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Vapor recovery unit sizing

Vapor recovery unit sizing

Vapor recovery unit sizing

(OP)
I'm working on a job that involves retrofitting NG gas blankets and vapor recovery units (VRUs) onto some existing tanks.

I have the flow rates and the fluid properties of the materials that I can run down to the tanks.

As backup for the VRUs, the tanks will be equipped with vacuum/breather valves sized per API 2000.

The question I have is wrt the VRUs.  The tanks vary in size from 25,000 to 150,000 bbls.  Maximum flow rate to each tank is about the same and the estimation of the displaced vapor flow rate to the VRU is straight forward.  However, the thermal outbreathing requirements are substantial and are significant greater (up to 7 times greater for the largest tank) than the gas displaced by liquid movement into the tank.  I’ve talked to the VRU vendor we are likely going to go with as well as the tank breather valve technical group (this person also has a good knowledge of VRUs).

The VRU vendor has quite a few units in operation and in some cases, the customer has sized the units and in other cases they have sized the units.  They size the units on the basis of the gas displaced by the incoming liquid and do not include the thermal outbreathing requirement, their customers have used the same basis.  None of their units have had a problem with meeting capacity and not venting excess gas to the atmosphere through the vent valves. They recognize the discrepancy but believe the fact their units do not vent suggests the API 2000 thermal outbreathing flow rates are very conservative.  The person I talked to at the tank breather valve company said that in his experience, some companies do include the thermal outbreathing requirements in the VRU capacity basis but this is a company practice as opposed to a process or fluid property that might result in higher capacity requirements.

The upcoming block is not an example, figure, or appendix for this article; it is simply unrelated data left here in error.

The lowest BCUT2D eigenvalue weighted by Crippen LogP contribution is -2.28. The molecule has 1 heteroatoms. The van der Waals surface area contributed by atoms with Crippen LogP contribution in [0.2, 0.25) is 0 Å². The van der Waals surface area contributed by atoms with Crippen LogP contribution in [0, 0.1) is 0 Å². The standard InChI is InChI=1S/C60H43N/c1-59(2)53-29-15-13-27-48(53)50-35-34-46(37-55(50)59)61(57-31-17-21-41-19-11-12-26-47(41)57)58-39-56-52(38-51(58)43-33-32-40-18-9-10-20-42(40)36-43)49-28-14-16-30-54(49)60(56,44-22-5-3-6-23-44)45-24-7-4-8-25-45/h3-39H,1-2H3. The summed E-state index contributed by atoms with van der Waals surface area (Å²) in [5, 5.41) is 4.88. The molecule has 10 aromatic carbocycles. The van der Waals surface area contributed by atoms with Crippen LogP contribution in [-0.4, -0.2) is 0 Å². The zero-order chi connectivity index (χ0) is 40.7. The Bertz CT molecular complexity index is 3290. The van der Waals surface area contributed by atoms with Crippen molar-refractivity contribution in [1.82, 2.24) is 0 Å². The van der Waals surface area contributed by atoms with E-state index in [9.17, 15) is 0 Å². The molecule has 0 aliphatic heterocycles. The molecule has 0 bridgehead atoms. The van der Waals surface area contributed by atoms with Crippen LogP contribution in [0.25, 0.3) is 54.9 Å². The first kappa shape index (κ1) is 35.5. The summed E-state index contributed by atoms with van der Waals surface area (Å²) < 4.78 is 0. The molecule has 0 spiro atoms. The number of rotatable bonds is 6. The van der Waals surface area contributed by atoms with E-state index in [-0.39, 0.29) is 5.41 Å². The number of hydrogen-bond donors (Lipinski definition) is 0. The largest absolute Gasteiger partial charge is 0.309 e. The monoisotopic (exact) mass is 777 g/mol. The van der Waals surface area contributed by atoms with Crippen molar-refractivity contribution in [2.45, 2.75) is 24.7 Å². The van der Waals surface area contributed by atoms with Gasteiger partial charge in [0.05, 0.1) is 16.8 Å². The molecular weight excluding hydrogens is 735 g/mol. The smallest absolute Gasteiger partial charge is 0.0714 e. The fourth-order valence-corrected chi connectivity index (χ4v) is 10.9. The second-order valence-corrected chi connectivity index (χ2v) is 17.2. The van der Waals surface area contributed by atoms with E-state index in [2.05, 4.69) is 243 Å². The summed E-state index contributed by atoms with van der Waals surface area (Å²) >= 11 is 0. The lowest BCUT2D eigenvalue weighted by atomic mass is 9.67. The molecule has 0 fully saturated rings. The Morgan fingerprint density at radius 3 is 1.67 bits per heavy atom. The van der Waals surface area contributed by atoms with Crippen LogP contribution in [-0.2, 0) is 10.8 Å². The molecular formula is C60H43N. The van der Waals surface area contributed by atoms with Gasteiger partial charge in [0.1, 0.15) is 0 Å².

For example, a 150,000 bbl tank in high flash point service (greater than 100F) requires a thermal outbreathing capacity of 47,500 scfh.  This is equivalent to raising the internal temperature of the gas, assuming the tank was intially empty, by about 30F which seems high to me to actually achieve.  The tanks will normally contain product which will be above ambient temperature and I was wondering if this might moderate the internal pad gas temperature such that the API 2000 thermal outbreathing requirements are effectively ‘smoothed’ out.

I’d appreciate any comments/experience others have.  Sorry for the long post.

RE: Vapor recovery unit sizing

Let's see who can create the longest post.

My experience is limited so I'll be interested to see what others say too but I have dealt with a hydrocarbon vapor recovery system some years back under the direction of a more senior engineer and just recently had to design a 36wt% muriatic acid storage vent system.

What I learned from the senior engineer was to account for the outbreathing and which seems reasonable.  For a given tank, as the sun rises and starts heating the tank, the vapor in the tank will try to expand causing tank pressure to increase.  If you are pumping in at the same time, the vapor space is compressed further increasing the pressure in the tank.  It would seem if you account for only the vapor flow due to one effect, you won't be able to control the tank pressure.

Ok, but how are you accounting for the vapor flow due to each effect?  I'm not quite sure I followed your comment "They recognize the discrepancy but believe the fact their units do not vent suggests the API 2000 thermal outbreathing flow rates are very conservative."

First, I don't think it is mentioned in API 2000 but if you go to their web site for API 2000 technical interpretations,
http://www.api.org/techinq/
you will see that API does not recommend using their thermal venting rates for sizing vapor recovery systems since it may result in excessive capacity that will rarely, if ever, be used.  From API 2000, thermal venting rates are based on a 100F/hr change in temperature.